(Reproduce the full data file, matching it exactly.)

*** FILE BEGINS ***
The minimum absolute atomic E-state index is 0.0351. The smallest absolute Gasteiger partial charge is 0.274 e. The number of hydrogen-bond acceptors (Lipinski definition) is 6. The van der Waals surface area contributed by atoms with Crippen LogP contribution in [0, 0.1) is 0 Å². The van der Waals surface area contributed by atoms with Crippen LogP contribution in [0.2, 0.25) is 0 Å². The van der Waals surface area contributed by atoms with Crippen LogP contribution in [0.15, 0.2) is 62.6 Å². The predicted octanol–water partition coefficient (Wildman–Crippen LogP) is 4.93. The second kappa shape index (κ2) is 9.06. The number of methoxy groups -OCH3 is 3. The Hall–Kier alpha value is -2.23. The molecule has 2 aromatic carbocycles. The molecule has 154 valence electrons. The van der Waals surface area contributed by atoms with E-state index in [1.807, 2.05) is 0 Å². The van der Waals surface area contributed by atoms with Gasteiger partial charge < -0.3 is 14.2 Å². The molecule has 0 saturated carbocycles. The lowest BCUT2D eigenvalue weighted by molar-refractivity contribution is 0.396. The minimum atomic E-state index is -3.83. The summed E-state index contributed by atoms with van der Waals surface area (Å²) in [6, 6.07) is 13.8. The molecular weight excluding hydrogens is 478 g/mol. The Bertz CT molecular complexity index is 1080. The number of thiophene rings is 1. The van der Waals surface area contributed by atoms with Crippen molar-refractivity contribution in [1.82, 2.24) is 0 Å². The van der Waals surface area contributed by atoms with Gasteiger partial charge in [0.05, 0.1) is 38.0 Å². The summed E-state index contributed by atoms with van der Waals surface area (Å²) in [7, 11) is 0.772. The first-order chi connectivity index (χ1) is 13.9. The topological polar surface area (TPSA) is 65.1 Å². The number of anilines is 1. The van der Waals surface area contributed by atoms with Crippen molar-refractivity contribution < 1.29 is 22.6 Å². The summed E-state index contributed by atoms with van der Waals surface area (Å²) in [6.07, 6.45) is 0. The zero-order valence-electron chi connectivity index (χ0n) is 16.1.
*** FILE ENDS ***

The minimum absolute atomic E-state index is 0.0351. The smallest absolute Gasteiger partial charge is 0.274 e. The number of hydrogen-bond acceptors (Lipinski definition) is 6. The van der Waals surface area contributed by atoms with Crippen LogP contribution in [0, 0.1) is 0 Å². The van der Waals surface area contributed by atoms with Crippen LogP contribution in [0.2, 0.25) is 0 Å². The van der Waals surface area contributed by atoms with Crippen LogP contribution in [0.15, 0.2) is 62.6 Å². The predicted octanol–water partition coefficient (Wildman–Crippen LogP) is 4.93. The second kappa shape index (κ2) is 9.06. The number of methoxy groups -OCH3 is 3. The Hall–Kier alpha value is -2.23. The molecule has 2 aromatic carbocycles. The molecule has 154 valence electrons. The van der Waals surface area contributed by atoms with E-state index in [1.807, 2.05) is 0 Å². The van der Waals surface area contributed by atoms with Gasteiger partial charge < -0.3 is 14.2 Å². The molecule has 0 saturated carbocycles. The lowest BCUT2D eigenvalue weighted by molar-refractivity contribution is 0.396. The minimum atomic E-state index is -3.83. The summed E-state index contributed by atoms with van der Waals surface area (Å²) in [6, 6.07) is 13.8. The molecular weight excluding hydrogens is 478 g/mol. The Bertz CT molecular complexity index is 1080. The number of thiophene rings is 1. The van der Waals surface area contributed by atoms with Crippen molar-refractivity contribution in [1.82, 2.24) is 0 Å². The van der Waals surface area contributed by atoms with Gasteiger partial charge in [0.05, 0.1) is 38.0 Å². The summed E-state index contributed by atoms with van der Waals surface area (Å²) in [7, 11) is 0.772. The first-order chi connectivity index (χ1) is 13.9. The topological polar surface area (TPSA) is 65.1 Å². The number of anilines is 1. The van der Waals surface area contributed by atoms with Crippen molar-refractivity contribution < 1.29 is 22.6 Å². The summed E-state index contributed by atoms with van der Waals surface area (Å²) in [6.07, 6.45) is 0. The zero-order valence-electron chi connectivity index (χ0n) is 16.1.